Online Program

Curvy girl chats: Application of a social support/social network conceptual framework to explore the experiences, challenges, and social networks of obese, young adult African-American women

Tuesday, November 5, 2013 : 5:30 p.m. - 5:50 p.m.

Brandy Rollins, PhD, MPH, CHES, Social and Health Disparities Research Lab, College Station, TX
Mary Shaw-Ridley, PhD, MEd, MCHES, Associate Professor-Health Education, Director-Social and Health Disparities Research Lab, Texas A and M University, College Station, TX
Obesity, a public health concern, affects over 30% of Americans. Approximately 78% of African-American women are overweight, as compared to 46% of Caucasian women. Obese African-American women are at higher risk for associated morbidities (e.g., hypertension, type II diabetes, select cancers, and early mortality) as compared to non-Hispanic whites. Weight-related beliefs and behaviors are developed within the context of social support networks (e.g., families, friends, and communities). Social networks are “linkages between people.” They may or may not provide social support and may serve functions other than providing support. These networks can have a great impact on the general health of individuals. Because people are embedded in social networks, they may be influenced by the evident beliefs as well as behaviors and appearances of those around them. Few studies address the social contexts within which weight-related beliefs and behaviors occur. The exploratory study was guided by the conceptual model of the relationship of social networks and social support to health. Specifically, the constructs of social network structure and social support functions were examined to determine how they relate to weight-related beliefs and behaviors. Selected social networks and behavioral mechanism constructs were explored. Specific social network characteristics included size, reciprocity, reachability and proximity. In addition, behavioral mechanism constructs, explicitly social support/conflict and social influence were investigated. Social support/conflict was characterized by the four types of social support: information, instrumental, appraisal, and emotional. For social influence, constraining/enabling influences on health behaviors and attitudes, and norms towards help-seeking were the characteristics examined.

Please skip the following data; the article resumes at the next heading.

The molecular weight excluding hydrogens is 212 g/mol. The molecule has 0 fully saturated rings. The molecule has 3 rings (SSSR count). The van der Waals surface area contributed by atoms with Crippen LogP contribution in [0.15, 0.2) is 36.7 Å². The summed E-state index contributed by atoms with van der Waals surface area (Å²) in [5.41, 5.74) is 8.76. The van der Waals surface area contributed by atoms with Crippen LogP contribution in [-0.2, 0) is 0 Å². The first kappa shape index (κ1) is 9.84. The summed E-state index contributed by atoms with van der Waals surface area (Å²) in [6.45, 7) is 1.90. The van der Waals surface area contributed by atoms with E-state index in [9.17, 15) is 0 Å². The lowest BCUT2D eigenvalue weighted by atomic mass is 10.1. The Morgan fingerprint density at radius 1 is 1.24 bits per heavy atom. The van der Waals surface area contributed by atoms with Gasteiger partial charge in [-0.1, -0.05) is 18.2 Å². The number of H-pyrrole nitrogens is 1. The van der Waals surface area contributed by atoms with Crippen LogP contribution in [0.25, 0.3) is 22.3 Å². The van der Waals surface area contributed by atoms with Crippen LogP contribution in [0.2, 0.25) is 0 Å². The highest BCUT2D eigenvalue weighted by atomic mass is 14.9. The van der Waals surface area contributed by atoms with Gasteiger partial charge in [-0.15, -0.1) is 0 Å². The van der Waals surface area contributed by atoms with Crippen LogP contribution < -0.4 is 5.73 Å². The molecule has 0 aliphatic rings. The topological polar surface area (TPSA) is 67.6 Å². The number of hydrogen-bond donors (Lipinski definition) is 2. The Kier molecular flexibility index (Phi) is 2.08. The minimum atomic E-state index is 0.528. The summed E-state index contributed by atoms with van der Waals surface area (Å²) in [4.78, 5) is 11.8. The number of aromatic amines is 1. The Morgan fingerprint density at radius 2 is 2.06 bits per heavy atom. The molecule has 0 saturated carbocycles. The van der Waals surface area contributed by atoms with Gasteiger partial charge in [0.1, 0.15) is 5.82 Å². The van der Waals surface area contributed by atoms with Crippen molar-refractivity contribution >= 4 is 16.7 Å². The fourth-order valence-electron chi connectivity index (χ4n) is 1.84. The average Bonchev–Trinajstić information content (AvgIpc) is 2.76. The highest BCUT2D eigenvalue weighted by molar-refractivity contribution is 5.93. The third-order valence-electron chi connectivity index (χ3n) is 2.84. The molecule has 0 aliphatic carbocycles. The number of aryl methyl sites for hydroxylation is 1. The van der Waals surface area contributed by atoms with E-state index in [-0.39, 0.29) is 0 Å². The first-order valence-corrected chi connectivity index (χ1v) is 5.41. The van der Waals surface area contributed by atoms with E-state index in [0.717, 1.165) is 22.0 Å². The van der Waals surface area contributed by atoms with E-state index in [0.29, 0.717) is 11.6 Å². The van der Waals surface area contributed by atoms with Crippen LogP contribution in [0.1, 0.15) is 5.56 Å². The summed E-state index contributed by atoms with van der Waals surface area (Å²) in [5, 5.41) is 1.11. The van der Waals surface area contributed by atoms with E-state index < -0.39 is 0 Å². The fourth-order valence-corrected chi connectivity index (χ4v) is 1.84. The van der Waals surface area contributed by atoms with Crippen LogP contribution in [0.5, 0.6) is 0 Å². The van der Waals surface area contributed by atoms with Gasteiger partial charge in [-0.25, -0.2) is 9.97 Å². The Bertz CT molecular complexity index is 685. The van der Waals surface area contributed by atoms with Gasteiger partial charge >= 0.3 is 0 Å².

Learning Areas:

Planning of health education strategies, interventions, and programs
Public health or related research

Learning Objectives:
Describe the application of a conceptual framework based social support and social network theory to understand obesity among young adult African-American women. Explain the qualitative findings from the initial informal conversations and semi-structured interviews conducted with obese, young adult African-American women. Discuss future implications of utilizing the conceptual framework to develop comprehensive healthy weight interventions for obese, young adult African-American women.

Keyword(s): African American, Obesity

Presenting author's disclosure statement:

Qualified on the content I am responsible for because: I was the principal investigator for the research study. I oversee community health education and chronic disease prevention projects. I also serve as the associate director of the Social and Health Disparities Research Lab.
Any relevant financial relationships? No

I agree to comply with the American Public Health Association Conflict of Interest and Commercial Support Guidelines, and to disclose to the participants any off-label or experimental uses of a commercial product or service discussed in my presentation.